How flavonols put the brakes on memory decline

The antioxidants known as flavonols are might health powerhouses.

Flavonols (also spelled flavanols) are a type of flavonoid, a group of phytochemicals found in plant pigments.

And unlike most things that are good for you, they’re found in foods that taste good — like fruits (especially berries) and vegetables as well as cocoa and certain beverages like tea and wine.

Studies have shown that a diet rich in flavonols is great for your circulatory health. Flavonols can help lower your blood pressure, prevent calcified arteries, improve blood vessel function and get more oxygen to your brain.

Flavonols also may reduce the risk of Alzheimer’s disease, increase fat burning and improve visual acuity.

Sounds pretty amazing, right? But that’s not all flavonols can do….

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Flavonols slow memory decline

What’s considered normal memory decline with age is not as disruptive as Alzheimer’s or dementia. But still, who wouldn’t like to maintain strong mental faculties as long as possible? Flavonols may be the answer.

One study looked at individuals with an average age of 81 who did not have dementia and gave them annual cognitive and memory tests. These participants also filled out a questionnaire each year on how often they ate certain foods as well as how much time they spent doing physical activities and mentally engaging activities, like reading and playing games. The participants were followed for an average of seven years.

Based on their food surveys, the participants were divided into five equal groups according to the amount of flavonols in their diet. The lowest flavonol group had an intake of about 5 mg per day. The highest group consumed an average of 15 mg in flavonols per day — the equivalent of about one cup of dark leafy greens.

Together they had an average dietary intake of 10 mg per day in total flavonols. Just for comparison, the average amount of flavonol among U.S. adults is about 16 to 20 mg per day.

What did the study find? Those who consume more flavonols may have a slower rate of memory decline.

Using an overall global cognition score and adjusting for other factors like age that could affect the rate of memory decline, researchers determined that the cognitive score of people who had the highest intake of flavonols declined at a rate of 0.4 units per decade more slowly than people who had the lowest intake.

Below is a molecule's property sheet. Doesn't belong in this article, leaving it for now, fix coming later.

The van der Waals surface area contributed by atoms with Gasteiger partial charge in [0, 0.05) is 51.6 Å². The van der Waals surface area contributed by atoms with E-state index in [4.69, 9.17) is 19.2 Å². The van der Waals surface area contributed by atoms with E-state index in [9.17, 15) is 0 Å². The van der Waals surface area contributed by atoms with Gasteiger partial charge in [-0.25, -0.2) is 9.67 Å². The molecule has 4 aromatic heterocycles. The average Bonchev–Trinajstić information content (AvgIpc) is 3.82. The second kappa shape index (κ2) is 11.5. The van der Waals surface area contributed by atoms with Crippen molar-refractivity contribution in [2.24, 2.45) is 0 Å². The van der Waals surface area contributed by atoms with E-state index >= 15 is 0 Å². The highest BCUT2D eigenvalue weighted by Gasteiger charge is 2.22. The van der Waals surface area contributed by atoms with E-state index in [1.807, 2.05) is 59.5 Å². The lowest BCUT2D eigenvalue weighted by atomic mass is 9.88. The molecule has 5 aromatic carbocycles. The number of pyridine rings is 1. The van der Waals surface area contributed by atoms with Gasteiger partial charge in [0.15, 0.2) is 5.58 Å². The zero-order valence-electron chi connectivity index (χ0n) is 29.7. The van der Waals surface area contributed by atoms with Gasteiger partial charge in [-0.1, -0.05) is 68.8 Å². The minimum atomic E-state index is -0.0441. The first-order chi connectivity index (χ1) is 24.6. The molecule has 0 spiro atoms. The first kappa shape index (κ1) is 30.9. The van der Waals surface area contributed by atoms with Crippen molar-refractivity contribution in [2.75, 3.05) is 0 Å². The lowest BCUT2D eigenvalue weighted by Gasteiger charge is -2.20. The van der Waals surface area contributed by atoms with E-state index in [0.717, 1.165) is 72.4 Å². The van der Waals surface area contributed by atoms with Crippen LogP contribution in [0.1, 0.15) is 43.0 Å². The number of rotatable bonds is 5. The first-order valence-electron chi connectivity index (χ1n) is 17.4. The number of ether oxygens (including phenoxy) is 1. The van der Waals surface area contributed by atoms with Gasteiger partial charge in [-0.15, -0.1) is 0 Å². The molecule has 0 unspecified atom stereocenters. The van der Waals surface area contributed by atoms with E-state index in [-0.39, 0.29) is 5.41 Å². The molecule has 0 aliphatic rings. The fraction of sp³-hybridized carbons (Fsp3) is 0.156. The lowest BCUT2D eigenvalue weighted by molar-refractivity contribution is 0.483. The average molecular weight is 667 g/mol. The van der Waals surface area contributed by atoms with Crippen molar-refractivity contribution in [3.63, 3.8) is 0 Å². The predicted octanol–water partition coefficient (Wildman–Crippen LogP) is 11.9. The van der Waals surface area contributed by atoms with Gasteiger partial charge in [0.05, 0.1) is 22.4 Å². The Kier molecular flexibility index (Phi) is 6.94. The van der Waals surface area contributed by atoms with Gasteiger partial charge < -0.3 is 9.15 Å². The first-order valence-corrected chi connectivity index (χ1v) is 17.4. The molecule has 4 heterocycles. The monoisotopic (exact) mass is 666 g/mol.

Study author Dr. Thomas M. Holland of Rush University Medical Center in Chicago attributes these measurements to the inherent antioxidant and anti-inflammatory properties of flavonols.

“It’s exciting that our study shows making specific diet choices may lead to a slower rate of cognitive decline,” Holland says. “Something as simple as eating more fruits and vegetables and drinking more tea is an easy way for people to take an active role in maintaining their brain health.”

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You need specific types of flavonols

It’s easy to get flavonols from your diet. But if you want better brain health, you need to get the right kinds of flavonols.

The study noted above found the flavonol with the best memory score was kaempferol. Kaempferol slowed cognitive decline at a rate of 0.4 units per decade, compared with 0.3 units per decade for the flavonol myricetin and 0.2 units per decade for the flavonol quercetin. The fourth flavonol measured in the study, isorhamnetin, was not tied to global cognition.

Kaempferol is found mainly in the dark leafy greens like kale and spinach as well as beans, broccoli and tea. Kale and tea are also great sources of quercetin and myricetin, which means they may give a sort of super-boost to your cognitive health.

It’s pretty easy to add a cup of tea to your morning routine or a cup of kale to your dinner plate — and it may make a huge difference for your brain.

Editor’s note: While you’re doing all the right things to protect your brain as you age, make sure you don’t make the mistake 38 million Americans do every day — by taking a drug that robs them of an essential brain nutrient! Click here to discover the truth about the Cholesterol Super-Brain!


Study: Antioxidant Flavonols Linked To Slower Memory Decline — American Academy of Neurology

Association of Dietary Intake of Flavonols With Changes in Global Cognition and Several Cognitive Abilities — Neurology

Carolyn Gretton

By Carolyn Gretton

Carolyn Gretton is a freelance writer based in New Haven, CT who specializes in all aspects of health and wellness and is passionate about discovering the latest health breakthroughs and sharing them with others. She has worked with a wide range of companies in the alternative health space and has written for online and print publications like Dow Jones Newswires and the Philadelphia Inquirer.